Although it has been reported that the paintings were appraised for $15 million, $2 million and $3.5 million respectively, Padilla also claims that the sum would instead amount to roughly $10 million between the three. He also states that the renovations for both buildings will cost approximately $10 million.

If any additional funding remains at the end of the project, that money will be redistributed back to the Strategic Plan. There is not currently a plan to renovate any other dormitory facility on campus following Brandt and Wehrenberg.

“Let’s say we get more than $10 million. I'm not holding my breath, but if we did, sure, I would probably use the excess proceeds to fund other parts of the Strategic Plan because the Strategic Plan is meaningless if it’s not supported financially. There are some things you can do that don’t necessarily need money, but most of them need investment,” Padilla said.

Entities outside of the university have also responded to the announcement. A press release was sent on Feb. 9 by the Association of Art Museum Directors (AAMD), American Alliance of Museums (AAM), the Association of Academic Museums and Galleries (AAMG) and the Association of Art Museum Curators (AAMC). In the joint statement, the groups raised strong opposition to the sale of the artwork and pointed to violation of ethical obligation to continue growing the museum’s collection.

Although the Brauer Museum of Art is not currently a member of AAMD, the groups offered to meet with the university to think of other potential solutions. Valpo has yet to publicly address the statement as of Feb. 22.

“As students, we understand things need to be done to improve the university, but we don’t want it to be at our expense. We’re truly begging and imploring the Board to accept the offer to sit down and find a compromise that works for everybody. Without it, if there is a stubbornness and they’re digging their heels in, it truly is terrifying what can happen if people aren’t willing to admit mistakes or that they’re wrong especially in that high of a position,” Vernon said.

Brauer echoed a similar stance.

“Padilla is well-meaning and he wants the best in the way he knows how and all that, but I think he’s mistaken and I think the Board is mistaken. They have the problem of paying the bills and making students come here and this looks like it could fund that. I’m just saying it’s not right to do it in my view,” Brauer said. “I love Valparaiso University, I don’t want it to fail, but I think it needs to do the hard work of obtaining grants, working with private resources to fix the dorm situation. I can imagine the difficulties they’re facing, but I don’t think it’s ethical to do it by selling our best paintings.”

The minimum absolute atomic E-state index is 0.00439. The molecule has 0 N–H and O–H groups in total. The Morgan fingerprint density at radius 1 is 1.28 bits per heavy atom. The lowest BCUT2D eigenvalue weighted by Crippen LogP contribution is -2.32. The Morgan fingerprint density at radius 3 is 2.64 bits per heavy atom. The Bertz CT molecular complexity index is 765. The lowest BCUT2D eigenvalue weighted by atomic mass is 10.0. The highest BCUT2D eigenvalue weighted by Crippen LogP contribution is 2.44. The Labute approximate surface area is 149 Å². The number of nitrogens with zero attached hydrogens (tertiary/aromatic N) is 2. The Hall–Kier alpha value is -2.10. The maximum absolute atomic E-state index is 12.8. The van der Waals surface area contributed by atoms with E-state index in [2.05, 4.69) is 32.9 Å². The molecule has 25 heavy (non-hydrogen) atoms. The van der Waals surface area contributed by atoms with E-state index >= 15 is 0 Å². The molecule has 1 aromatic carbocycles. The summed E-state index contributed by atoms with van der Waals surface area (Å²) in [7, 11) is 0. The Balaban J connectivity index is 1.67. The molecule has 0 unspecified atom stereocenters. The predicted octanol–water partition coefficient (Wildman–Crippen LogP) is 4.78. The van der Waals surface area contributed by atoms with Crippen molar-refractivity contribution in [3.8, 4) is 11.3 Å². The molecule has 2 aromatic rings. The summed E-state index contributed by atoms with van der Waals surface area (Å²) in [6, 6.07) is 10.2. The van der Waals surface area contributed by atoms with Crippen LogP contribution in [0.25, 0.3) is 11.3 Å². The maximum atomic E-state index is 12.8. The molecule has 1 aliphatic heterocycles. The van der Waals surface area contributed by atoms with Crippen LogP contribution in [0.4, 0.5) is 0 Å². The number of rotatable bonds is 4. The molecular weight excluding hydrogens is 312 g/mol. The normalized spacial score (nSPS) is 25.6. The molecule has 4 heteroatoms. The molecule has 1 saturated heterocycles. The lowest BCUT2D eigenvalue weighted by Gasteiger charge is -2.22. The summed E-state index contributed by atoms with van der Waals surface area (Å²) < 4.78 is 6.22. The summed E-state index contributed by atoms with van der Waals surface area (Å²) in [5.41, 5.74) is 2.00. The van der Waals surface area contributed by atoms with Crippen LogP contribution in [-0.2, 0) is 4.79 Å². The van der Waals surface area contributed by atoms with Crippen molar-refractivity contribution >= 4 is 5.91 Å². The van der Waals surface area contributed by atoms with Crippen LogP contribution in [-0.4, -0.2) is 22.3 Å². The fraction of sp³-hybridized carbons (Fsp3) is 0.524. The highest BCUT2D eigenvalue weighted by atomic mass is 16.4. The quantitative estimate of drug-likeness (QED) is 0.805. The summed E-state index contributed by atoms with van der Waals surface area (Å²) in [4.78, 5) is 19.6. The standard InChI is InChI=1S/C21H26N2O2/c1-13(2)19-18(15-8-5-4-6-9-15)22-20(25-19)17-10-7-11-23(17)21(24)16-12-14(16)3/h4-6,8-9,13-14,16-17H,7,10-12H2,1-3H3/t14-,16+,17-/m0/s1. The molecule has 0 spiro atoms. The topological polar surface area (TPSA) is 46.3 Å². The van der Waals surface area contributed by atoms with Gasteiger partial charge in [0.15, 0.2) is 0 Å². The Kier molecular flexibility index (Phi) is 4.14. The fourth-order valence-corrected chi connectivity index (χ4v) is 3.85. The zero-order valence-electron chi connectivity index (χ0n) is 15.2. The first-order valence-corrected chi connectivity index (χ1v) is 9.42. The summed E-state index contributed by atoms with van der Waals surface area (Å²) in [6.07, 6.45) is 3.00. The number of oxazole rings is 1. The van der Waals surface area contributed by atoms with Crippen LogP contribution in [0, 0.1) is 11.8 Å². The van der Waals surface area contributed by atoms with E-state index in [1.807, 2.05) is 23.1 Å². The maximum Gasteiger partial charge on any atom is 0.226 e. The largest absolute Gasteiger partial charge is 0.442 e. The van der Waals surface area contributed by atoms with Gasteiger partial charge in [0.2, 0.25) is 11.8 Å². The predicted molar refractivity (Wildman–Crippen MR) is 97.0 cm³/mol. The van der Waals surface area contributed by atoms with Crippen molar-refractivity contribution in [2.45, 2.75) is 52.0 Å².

If the university sells the painting, there is an increasing possibility, as Brauer states, that the on-campus museum will be censured. This would create a limited ability for obtaining artwork for exhibits and the pool of interested future employees would decrease.

“I think we will still have a strong, vibrant arts and humanities program. For example, with respect to the collection, we still have 5000 pieces and we still have other collections there that continue to be great learning tools and teaching tools for our faculty. So [three less] pieces, I don’t think that’s diminishing whatsoever. In the Strategic Plan there’s an arts and humanities and liberal arts component, which I asked to be put in there because I wanted to make sure we continue to remain devoted to that and the part it plays in education for everybody on this campus,” Padilla said.

Individuals have also disclosed fears for the relationship Valpo will have with donors in the future and the university’s overall current projected image.

“Because of the negative press this has already brought in, there is that very real understanding that this university and its commitment to ethics that is stated on its mission page are being viewed in this negative light which is going to diminish admission on its own before this decision even goes through and that’s going to have a very real effect,” Vernon said.

Padilla ultimately sees the decision to prioritize funding for the renovations as a starting point to new possibilities that broadens the demographic of prospective students in the coming years.

“This is really important for us, for the student experience, that we want all of our freshmen to get. Not only in terms of experience and enrollment, but I think it plays a vital role in retention because as you may know from the Strategic Plan, pursing being an HSI (Hispanic-Serving Institution) or other things … our student population, there may be more students that are first-generation students, it’s important for us to be the springboard for those students. I would prefer as much as possible for those students to live on-campus because I think there’s an experience you get from living on campus. So that’s why we want for example that freshmen village because there will be retention [and] student supported activities in that central hub so we can support them as well as they make that transition from high school to college,” Padilla said.

More information about the “Uplift Valpo” Strategic Plan can be found on under “Padilla’s plans for the University unveiled” or at

This is a developing story. The Torch will update this story as more information becomes available.